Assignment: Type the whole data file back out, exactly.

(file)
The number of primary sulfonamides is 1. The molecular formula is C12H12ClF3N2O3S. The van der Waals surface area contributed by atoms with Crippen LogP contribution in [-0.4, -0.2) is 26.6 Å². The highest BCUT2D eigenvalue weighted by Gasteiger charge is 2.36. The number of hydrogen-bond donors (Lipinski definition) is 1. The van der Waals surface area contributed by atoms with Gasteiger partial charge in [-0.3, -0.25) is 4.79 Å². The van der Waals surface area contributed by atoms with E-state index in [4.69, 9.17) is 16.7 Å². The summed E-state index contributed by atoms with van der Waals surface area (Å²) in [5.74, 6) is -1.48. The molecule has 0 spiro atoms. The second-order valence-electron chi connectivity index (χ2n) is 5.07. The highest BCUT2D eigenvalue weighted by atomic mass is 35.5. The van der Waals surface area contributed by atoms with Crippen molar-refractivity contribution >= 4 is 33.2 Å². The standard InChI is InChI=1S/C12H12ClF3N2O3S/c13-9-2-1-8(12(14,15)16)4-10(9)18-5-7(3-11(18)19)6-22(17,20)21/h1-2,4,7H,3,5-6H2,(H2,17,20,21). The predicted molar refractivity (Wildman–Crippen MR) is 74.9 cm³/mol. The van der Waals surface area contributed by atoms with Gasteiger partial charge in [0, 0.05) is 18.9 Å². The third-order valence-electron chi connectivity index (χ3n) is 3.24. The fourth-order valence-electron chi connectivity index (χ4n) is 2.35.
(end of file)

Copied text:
The number of primary sulfonamides is 1. The molecular formula is C12H12ClF3N2O3S. The van der Waals surface area contributed by atoms with Crippen LogP contribution in [-0.4, -0.2) is 26.6 Å². The highest BCUT2D eigenvalue weighted by Gasteiger charge is 2.36. The number of hydrogen-bond donors (Lipinski definition) is 1. The van der Waals surface area contributed by atoms with Gasteiger partial charge in [-0.3, -0.25) is 4.79 Å². The van der Waals surface area contributed by atoms with E-state index in [4.69, 9.17) is 16.7 Å². The summed E-state index contributed by atoms with van der Waals surface area (Å²) in [5.74, 6) is -1.48. The molecule has 0 spiro atoms. The second-order valence-electron chi connectivity index (χ2n) is 5.07. The highest BCUT2D eigenvalue weighted by atomic mass is 35.5. The van der Waals surface area contributed by atoms with Crippen molar-refractivity contribution >= 4 is 33.2 Å². The standard InChI is InChI=1S/C12H12ClF3N2O3S/c13-9-2-1-8(12(14,15)16)4-10(9)18-5-7(3-11(18)19)6-22(17,20)21/h1-2,4,7H,3,5-6H2,(H2,17,20,21). The predicted molar refractivity (Wildman–Crippen MR) is 74.9 cm³/mol. The van der Waals surface area contributed by atoms with Gasteiger partial charge in [0, 0.05) is 18.9 Å². The third-order valence-electron chi connectivity index (χ3n) is 3.24. The fourth-order valence-electron chi connectivity index (χ4n) is 2.35.